Generally I stuck to FLAC files of 16/44.

    iBasso DX200 and Amp 1

    Test tickle the ear drums time!

    Next up I hooked up the Atlas, Andromeda and Vega to a headphone switcher box so I could swap between them with ease.
    Then worked out the volume with a SPL Meter of each so I could quickly adjust to the same volume as I was cycling through them. Phew.

    I used the iBasso DX200 with amp 1 as it is a fairly neutral/reference dap/amp set up.

    JVC Spiral tips on all three earphones for consistency.

    Stock cables were used in this first foray.
    Litz for Andromeda and Vega.
    Silver for Atlas.
    Shuffle mode for randomness!

    It didn't help that the first track was Discharge :wink:

    Cowboy Junkies - Powderfinger
    Andromeda - Mids, smooth vocals, good for female vocals, large sound stage.
    Atlas - Smooth, more even overall
    Vega - More laid back, L or V shaped.

    Joy Division - Transmission
    Andromeda - less bass than the other two, big sound, but not enough low end.
    Atlas - Nice solid, quick bass, vocals and music even, nice detailing.
    Vega - Nice low end, quite concentrated sound.

    Radiohead - Airbag
    Andromeda - Nice clarity, mids and treble, male vocals not as lush as females, expansive.
    Atlas - Nice even approach to bass, mids and treble. A bit of everything. intimate and large sound stage co existing.
    Vega - Seems less as 'big' as the Atlas. Smaller driver, perhaps. The Atlas seems more consistent.

    Richard Ashcroft - Crazy world.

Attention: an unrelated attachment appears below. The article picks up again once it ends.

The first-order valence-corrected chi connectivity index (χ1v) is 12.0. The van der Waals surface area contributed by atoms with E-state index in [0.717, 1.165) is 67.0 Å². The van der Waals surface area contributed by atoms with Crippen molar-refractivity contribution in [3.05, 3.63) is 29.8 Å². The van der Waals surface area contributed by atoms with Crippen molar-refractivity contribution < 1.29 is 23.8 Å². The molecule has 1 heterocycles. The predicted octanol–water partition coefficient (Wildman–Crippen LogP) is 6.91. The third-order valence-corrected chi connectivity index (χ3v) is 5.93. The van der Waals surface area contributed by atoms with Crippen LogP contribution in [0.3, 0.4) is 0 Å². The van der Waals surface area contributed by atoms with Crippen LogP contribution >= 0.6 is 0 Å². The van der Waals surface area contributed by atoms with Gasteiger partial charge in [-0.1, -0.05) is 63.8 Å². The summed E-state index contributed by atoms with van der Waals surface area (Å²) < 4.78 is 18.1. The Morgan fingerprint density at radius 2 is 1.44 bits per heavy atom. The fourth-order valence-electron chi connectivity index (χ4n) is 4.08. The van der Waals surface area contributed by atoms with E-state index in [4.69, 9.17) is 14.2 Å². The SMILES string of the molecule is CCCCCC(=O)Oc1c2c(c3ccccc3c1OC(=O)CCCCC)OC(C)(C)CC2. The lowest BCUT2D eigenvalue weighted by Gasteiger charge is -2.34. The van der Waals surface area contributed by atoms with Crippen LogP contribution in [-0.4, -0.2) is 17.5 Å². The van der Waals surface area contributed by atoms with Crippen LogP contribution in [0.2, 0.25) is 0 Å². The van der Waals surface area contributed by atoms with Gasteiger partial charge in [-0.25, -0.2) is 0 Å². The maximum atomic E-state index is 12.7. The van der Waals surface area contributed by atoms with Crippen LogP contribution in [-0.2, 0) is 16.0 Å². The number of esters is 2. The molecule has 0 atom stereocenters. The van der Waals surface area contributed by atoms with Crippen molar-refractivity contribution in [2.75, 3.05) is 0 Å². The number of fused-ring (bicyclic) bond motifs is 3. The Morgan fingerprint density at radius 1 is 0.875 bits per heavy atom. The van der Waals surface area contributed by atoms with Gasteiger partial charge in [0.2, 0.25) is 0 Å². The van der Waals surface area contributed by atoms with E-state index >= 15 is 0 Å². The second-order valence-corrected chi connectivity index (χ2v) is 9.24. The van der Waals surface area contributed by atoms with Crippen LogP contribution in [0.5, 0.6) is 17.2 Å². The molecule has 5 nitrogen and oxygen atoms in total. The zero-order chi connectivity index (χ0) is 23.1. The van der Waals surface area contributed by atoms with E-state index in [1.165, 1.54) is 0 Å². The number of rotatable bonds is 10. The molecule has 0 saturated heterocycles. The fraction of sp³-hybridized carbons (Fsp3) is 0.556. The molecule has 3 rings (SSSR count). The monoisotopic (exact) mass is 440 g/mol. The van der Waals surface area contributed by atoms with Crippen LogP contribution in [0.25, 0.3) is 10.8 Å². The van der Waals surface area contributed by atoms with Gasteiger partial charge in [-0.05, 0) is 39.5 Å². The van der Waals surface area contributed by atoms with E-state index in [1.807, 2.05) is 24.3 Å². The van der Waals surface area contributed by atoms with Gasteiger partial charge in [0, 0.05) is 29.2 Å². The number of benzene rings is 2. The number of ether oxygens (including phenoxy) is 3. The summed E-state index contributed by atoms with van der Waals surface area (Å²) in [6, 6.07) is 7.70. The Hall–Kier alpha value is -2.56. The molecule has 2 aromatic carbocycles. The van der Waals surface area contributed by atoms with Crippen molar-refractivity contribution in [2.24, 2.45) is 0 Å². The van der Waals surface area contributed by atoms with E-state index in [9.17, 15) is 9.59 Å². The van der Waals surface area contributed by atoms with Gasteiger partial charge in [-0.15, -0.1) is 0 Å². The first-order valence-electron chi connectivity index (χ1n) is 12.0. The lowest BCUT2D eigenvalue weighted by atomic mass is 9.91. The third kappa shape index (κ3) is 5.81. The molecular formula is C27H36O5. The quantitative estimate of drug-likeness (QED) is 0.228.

Andromeda - Very similar to Atlas but missing that nice low end of bass.
    Atlas - Just full, fun, pumping. everything in sync.
    Vega - Laid back in a sense, maybe needs foams to really shine. Constricted.

    PJ Harvey - Joe
    Andromeda - large sound stage detailed, but lacking the lows PJ needs to shine.
    Atlas - Deep and dirty. focused and expansive where needed.
    Vega - Fun, but low end is not as present as the Atlas. loses something. Can be quite linear at times with silicone tips.

    Death in Vegas - help yourself
    Andromeda - Excellent, soaring highs, expansive, detailed, airy, beautiful.
    Atlas - More subdued than the Andros, but concentrated.
    Vega - Peaceful, even, airy.

    Pixies - Wave of mutilation
    Andromeda - delicious, thumping mids and drums, large and spacious.
    Atlas - Fairly even. a bit of everything, wall of sound but with excellent layering.
    Vega - Needs a bit of volume to really get kicking.

    Hole - She walks on me
    Andromeda - The Andros quite shine surprisingly, but too much mids for this track
    Atlas - Quite even, could do with a bit more low end for this track. smoother than Vega.
    Vega - Hard rock, this is what the Vegas were for. fast, hard hitting, baseball bat in the face.

    The Verve - Bittersweet symphony
    Andromeda - A perfect track for the Andros, soaring and large sound stage. Excellent timbre and layering.
    Atlas - Enough of full sound to make the track enjoyable.
    Vega - Nice, not accurate, too much low end.

    The Fugees - The score
    Andromeda - Enjoyable, but a bit tame.
    Atlas - Nice. great, a perfect storm. head nodding.
    Vega - Nice low end, but missing those mids.

    DJ Champion - No Heaven
    Andromeda - Surprising to me this track shines with the Andromeda. large, detailed, fast.
    Atlas - Even, balanced, deep bass, needs a bit more space and detailing.
    Vega - Nice thump to the bass, missing detailing and sound stage.

    Creedence Clearwater Revival - Fortunate son
    Andromeda - Pleasant, decent, but lacks some body and energy.
    Atlas - Balanced, decent sound stage and instrument separation.
    Vega - Great for rock, a bit of lows and highs.

    Beethoven - Mass in D major, Op 123, "Missa Solemnis" : Benedictus.
    Andromeda - Large sound stage as usual, vocals too far forward, focus on highs